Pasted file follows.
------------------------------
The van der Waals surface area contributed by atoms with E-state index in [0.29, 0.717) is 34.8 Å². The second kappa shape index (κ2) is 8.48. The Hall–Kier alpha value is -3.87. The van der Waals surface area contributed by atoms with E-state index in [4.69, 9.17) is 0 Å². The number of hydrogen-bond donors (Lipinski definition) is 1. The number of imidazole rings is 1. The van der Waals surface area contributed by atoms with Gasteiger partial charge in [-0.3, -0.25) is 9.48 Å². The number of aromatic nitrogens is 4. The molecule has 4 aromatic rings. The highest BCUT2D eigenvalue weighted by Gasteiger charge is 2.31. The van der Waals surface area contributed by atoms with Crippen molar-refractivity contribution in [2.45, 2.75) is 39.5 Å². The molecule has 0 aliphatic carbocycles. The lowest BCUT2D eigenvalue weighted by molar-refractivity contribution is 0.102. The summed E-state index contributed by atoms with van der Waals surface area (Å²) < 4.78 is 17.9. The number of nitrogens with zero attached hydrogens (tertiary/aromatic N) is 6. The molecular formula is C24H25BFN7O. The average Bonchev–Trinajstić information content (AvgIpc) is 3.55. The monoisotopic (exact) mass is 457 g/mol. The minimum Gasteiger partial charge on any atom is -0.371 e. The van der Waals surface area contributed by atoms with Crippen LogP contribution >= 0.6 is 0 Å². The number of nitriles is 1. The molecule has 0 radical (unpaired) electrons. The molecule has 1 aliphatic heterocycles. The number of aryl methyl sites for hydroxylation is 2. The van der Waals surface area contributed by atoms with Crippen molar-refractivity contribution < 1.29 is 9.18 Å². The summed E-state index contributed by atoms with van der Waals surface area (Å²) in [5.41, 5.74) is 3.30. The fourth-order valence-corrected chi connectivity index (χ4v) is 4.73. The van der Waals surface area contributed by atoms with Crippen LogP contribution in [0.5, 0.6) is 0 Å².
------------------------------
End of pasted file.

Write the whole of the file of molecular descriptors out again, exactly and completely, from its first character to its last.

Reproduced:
The van der Waals surface area contributed by atoms with E-state index in [0.29, 0.717) is 34.8 Å². The second kappa shape index (κ2) is 8.48. The Hall–Kier alpha value is -3.87. The van der Waals surface area contributed by atoms with E-state index in [4.69, 9.17) is 0 Å². The number of hydrogen-bond donors (Lipinski definition) is 1. The number of imidazole rings is 1. The van der Waals surface area contributed by atoms with Gasteiger partial charge in [-0.3, -0.25) is 9.48 Å². The number of aromatic nitrogens is 4. The molecule has 4 aromatic rings. The highest BCUT2D eigenvalue weighted by Gasteiger charge is 2.31. The van der Waals surface area contributed by atoms with Crippen molar-refractivity contribution in [2.45, 2.75) is 39.5 Å². The molecule has 0 aliphatic carbocycles. The lowest BCUT2D eigenvalue weighted by molar-refractivity contribution is 0.102. The summed E-state index contributed by atoms with van der Waals surface area (Å²) < 4.78 is 17.9. The number of nitrogens with zero attached hydrogens (tertiary/aromatic N) is 6. The molecular formula is C24H25BFN7O. The average Bonchev–Trinajstić information content (AvgIpc) is 3.55. The monoisotopic (exact) mass is 457 g/mol. The minimum Gasteiger partial charge on any atom is -0.371 e. The van der Waals surface area contributed by atoms with Crippen LogP contribution >= 0.6 is 0 Å². The number of nitriles is 1. The molecule has 0 radical (unpaired) electrons. The molecule has 1 aliphatic heterocycles. The number of aryl methyl sites for hydroxylation is 2. The van der Waals surface area contributed by atoms with Crippen molar-refractivity contribution < 1.29 is 9.18 Å². The summed E-state index contributed by atoms with van der Waals surface area (Å²) in [5.41, 5.74) is 3.30. The fourth-order valence-corrected chi connectivity index (χ4v) is 4.73. The van der Waals surface area contributed by atoms with Crippen LogP contribution in [0.5, 0.6) is 0 Å².